REILLY, DAVID (TCD): An Investigation into the Role of Mentoring in 6th Year Student’s Post-Secondary School

Abstract: This study explores the effectiveness of Trinity Access 21s mentoring program in aiding the post-secondary school decisions of final year 2nd level students. The study also hopes to understand the variety of factors that influence the student’s decisions on what to do when 2nd level concludes. It will investigate how the program has been operationalised in each school and how the mentors experience the program. It uses a case study approach drawing on mixed methods such as interviews, observations and an end of year survey. There are three schools selected with a sample of 5 6th year students in each school. Also interviewed is 1 mentor, teacher, peer and parents/guardians of the 5 mentees from each school. The study is framed through Robert Putnam’s theory on social capital. The three elements of his theory – bridging, bonding and linking, are at the core of many relationships and how they form part of the mentor/mentee relationship will be of interest. Initial findings indicate that the mentoring sessions have an impact on the student’s post-secondary school plans – 47% of students surveyed (n=168) agreed that the sessions had an impact.  Further qualitative instruments plan to go into more depth on these responses.

 

 

 

SHARKEY, AISLING (Tralee IT): ‘Being There’: An (Auto)ethnographical Representation of the ‘Understory’ of Being a Woman in Higher Educational Management in Ireland

Abstract: “Gender inequality in higher education is an internationally observed issue.  Women continue to be ‘vastly under-represented in top positions within the higher education sector’ as well as in ‘top academic decision-making positions’ across Europe.” (HEA National Review of Gender Equality in Higher Education, 2016, Executive Summary) The story of a male dominated leadership environment in academia is one which has been well told both nationally and internationally, as has the description of the academy as one in which the devaluing of women has become socially normalised (HEA 2016; Morley, 2013; Lord & Preston, 2009). There is also the underlying problem of the gendered organisation, whereby work practices and embedded attitudes to male and female stereotyped roles have evolved from the life experience of the traditional male wage earner (Bilen and Green, 2008; Lynch et al, 2015; Chappell & Waylen, 2013; HEA 2016).  For my Phd study, I have chosen to look beneath the surface of this grand narrative of underrepresentation of women in educational leadership.  I became a Head of Department in the IOT (Institute of Technology) sector in 2007.  I have chosen therefore to tell the story of what it is like ‘being there.’  I engaged in a narrative inquiry approach and co-constructed stories with other women who have held or continue to hold similar leadership positions.  Their stories resonated with me and our co-constructions have helped me make sense of my own story, both personal and professional.  The creation of an (auto) ethnodramatic script has emerged from this work, (an excerpt from which I would like to present).  In the literature, leadership is generally taken to refer to people who can bend the motivations and actions of others to achieve certain goals (Cuban 1988).  It involves ‘social influence’ or the action of influencing a group, leading to the achievement of ‘desired purposes’ (Spendlove 2007, p. 408; Kreitner & Kinicki 2004, p. 595).  But in this story of ‘being there’, just who has been leading who? On that very first day I asked, ‘How do I handle things? What am I supposed to do?  Where am I supposed to be?’ ‘Don’t worry, sit back,’ I was told, ‘They will come to you,’ I knew then that I was there to serve their needs. They could shape me and mould me as they pleased.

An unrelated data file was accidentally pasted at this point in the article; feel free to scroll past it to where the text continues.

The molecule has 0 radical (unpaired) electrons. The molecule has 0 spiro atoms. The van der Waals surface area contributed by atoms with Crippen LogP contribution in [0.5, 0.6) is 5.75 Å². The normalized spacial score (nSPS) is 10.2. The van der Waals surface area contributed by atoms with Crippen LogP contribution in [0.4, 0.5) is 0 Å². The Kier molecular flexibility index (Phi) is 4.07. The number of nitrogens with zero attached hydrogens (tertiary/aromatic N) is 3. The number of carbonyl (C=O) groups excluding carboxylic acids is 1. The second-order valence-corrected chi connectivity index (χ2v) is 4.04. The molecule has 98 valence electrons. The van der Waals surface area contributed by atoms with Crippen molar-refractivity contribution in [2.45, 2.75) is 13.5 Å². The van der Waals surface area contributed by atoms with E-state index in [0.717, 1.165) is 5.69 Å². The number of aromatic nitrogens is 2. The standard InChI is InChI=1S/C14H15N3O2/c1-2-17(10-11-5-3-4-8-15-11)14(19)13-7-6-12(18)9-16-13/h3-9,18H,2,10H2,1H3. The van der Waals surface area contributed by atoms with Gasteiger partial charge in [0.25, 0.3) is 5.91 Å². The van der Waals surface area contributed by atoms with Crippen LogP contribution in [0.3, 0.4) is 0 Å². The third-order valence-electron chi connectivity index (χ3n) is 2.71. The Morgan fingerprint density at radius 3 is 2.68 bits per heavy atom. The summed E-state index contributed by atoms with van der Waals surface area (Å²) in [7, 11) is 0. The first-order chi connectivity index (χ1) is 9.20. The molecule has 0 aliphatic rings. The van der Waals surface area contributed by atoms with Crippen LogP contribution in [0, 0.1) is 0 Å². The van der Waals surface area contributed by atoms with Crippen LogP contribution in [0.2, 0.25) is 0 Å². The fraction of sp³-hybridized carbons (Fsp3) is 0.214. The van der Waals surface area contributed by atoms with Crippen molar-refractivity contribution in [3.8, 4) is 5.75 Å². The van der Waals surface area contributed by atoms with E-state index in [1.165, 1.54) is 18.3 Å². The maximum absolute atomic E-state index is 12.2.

TREACY, DR MIA (MIC): Task Complexity and Diversity: Competing Realities for a Newly Appointed Principal

Abstract: Research indicates that the volume, range and diversity of tasks proves challenging for newly appointed principals. This paper investigates one newly appointed principal’s experience of this volume, range, and diversity of tasks during the first month as principal, as indicated through formal meetings. Data includes a reflective journal outlining details of these meetings including dates, purpose, tasks, and attendees. Findings suggest that of the 59 meetings recorded, special educational needs featured most strongly with more than one-third of the meetings focusing on this area. External professionals such as psychologists, occupational therapists and Special Educational Needs Organisers attended 8 of these twenty meetings. Almost one-quarter of meetings involved parents of which 7 related to involving parents (e.g. Parents’ Council) and management issues (e.g. enrolment) whilst 5 related to parental complaints and 2 related to parents’ concerns about their child’s academic progress. Other themes include “at risk” pupils and in-school management whilst teaching and learning featured in only 4 of the 59 meetings. The limited focus on teaching and learning in this study highlights a dilemma for newly appointed principals—the need to lead teaching and learning as indicated in recent Irish policy developments juxtaposed with the realities and immediacy of other school-related tasks.